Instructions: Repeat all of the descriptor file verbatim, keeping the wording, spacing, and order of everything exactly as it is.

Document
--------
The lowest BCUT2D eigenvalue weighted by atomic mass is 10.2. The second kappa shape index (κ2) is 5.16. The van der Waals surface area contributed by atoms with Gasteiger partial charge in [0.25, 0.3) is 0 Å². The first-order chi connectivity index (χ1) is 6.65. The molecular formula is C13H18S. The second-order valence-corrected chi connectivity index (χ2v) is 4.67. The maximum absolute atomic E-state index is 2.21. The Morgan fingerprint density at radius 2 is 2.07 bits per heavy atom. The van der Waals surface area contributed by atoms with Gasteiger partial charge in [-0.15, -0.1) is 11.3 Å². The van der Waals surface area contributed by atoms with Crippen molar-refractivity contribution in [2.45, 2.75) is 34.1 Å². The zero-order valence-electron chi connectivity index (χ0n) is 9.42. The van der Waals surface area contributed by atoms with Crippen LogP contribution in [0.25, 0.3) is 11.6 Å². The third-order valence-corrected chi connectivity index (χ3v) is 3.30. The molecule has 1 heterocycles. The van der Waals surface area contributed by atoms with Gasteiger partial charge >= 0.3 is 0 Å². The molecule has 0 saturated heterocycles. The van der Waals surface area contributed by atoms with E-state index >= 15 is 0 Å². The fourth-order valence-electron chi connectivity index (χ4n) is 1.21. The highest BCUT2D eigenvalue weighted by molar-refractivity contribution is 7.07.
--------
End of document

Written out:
The lowest BCUT2D eigenvalue weighted by atomic mass is 10.2. The second kappa shape index (κ2) is 5.16. The van der Waals surface area contributed by atoms with Gasteiger partial charge in [0.25, 0.3) is 0 Å². The first-order chi connectivity index (χ1) is 6.65. The molecular formula is C13H18S. The second-order valence-corrected chi connectivity index (χ2v) is 4.67. The maximum absolute atomic E-state index is 2.21. The Morgan fingerprint density at radius 2 is 2.07 bits per heavy atom. The van der Waals surface area contributed by atoms with Gasteiger partial charge in [-0.15, -0.1) is 11.3 Å². The van der Waals surface area contributed by atoms with Crippen molar-refractivity contribution in [2.45, 2.75) is 34.1 Å². The zero-order valence-electron chi connectivity index (χ0n) is 9.42. The van der Waals surface area contributed by atoms with Crippen LogP contribution in [0.25, 0.3) is 11.6 Å². The third-order valence-corrected chi connectivity index (χ3v) is 3.30. The molecule has 1 heterocycles. The van der Waals surface area contributed by atoms with Gasteiger partial charge >= 0.3 is 0 Å². The molecule has 0 saturated heterocycles. The van der Waals surface area contributed by atoms with E-state index >= 15 is 0 Å². The fourth-order valence-electron chi connectivity index (χ4n) is 1.21. The highest BCUT2D eigenvalue weighted by molar-refractivity contribution is 7.07.